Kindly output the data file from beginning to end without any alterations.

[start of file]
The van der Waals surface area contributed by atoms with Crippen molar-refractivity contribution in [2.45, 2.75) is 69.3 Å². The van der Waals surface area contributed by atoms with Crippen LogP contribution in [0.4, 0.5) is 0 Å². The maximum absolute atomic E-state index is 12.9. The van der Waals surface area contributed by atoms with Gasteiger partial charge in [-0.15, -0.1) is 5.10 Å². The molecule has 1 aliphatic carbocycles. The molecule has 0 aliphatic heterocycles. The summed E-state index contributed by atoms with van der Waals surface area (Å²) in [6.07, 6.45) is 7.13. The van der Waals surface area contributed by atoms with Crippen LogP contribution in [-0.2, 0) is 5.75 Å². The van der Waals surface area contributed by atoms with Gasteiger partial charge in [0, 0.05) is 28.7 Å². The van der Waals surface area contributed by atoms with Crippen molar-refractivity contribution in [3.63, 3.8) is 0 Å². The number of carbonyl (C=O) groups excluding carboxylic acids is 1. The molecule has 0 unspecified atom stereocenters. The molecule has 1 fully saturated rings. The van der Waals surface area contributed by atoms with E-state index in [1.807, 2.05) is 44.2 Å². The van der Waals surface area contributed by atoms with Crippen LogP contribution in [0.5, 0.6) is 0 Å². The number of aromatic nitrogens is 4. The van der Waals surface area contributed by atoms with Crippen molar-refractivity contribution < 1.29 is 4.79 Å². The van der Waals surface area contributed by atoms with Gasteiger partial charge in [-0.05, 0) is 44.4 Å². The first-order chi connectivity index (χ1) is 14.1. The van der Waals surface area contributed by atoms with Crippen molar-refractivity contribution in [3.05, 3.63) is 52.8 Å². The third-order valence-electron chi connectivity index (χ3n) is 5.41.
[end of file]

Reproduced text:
The van der Waals surface area contributed by atoms with Crippen molar-refractivity contribution in [2.45, 2.75) is 69.3 Å². The van der Waals surface area contributed by atoms with Crippen LogP contribution in [0.4, 0.5) is 0 Å². The maximum absolute atomic E-state index is 12.9. The van der Waals surface area contributed by atoms with Gasteiger partial charge in [-0.15, -0.1) is 5.10 Å². The molecule has 1 aliphatic carbocycles. The molecule has 0 aliphatic heterocycles. The summed E-state index contributed by atoms with van der Waals surface area (Å²) in [6.07, 6.45) is 7.13. The van der Waals surface area contributed by atoms with Crippen LogP contribution in [-0.2, 0) is 5.75 Å². The van der Waals surface area contributed by atoms with Gasteiger partial charge in [0, 0.05) is 28.7 Å². The van der Waals surface area contributed by atoms with Crippen molar-refractivity contribution in [3.63, 3.8) is 0 Å². The number of carbonyl (C=O) groups excluding carboxylic acids is 1. The molecule has 0 unspecified atom stereocenters. The molecule has 1 fully saturated rings. The van der Waals surface area contributed by atoms with E-state index in [1.807, 2.05) is 44.2 Å². The van der Waals surface area contributed by atoms with Crippen LogP contribution in [0.5, 0.6) is 0 Å². The number of aromatic nitrogens is 4. The van der Waals surface area contributed by atoms with Crippen molar-refractivity contribution < 1.29 is 4.79 Å². The van der Waals surface area contributed by atoms with Gasteiger partial charge in [-0.05, 0) is 44.4 Å². The first-order chi connectivity index (χ1) is 14.1. The van der Waals surface area contributed by atoms with Crippen molar-refractivity contribution in [3.05, 3.63) is 52.8 Å². The third-order valence-electron chi connectivity index (χ3n) is 5.41.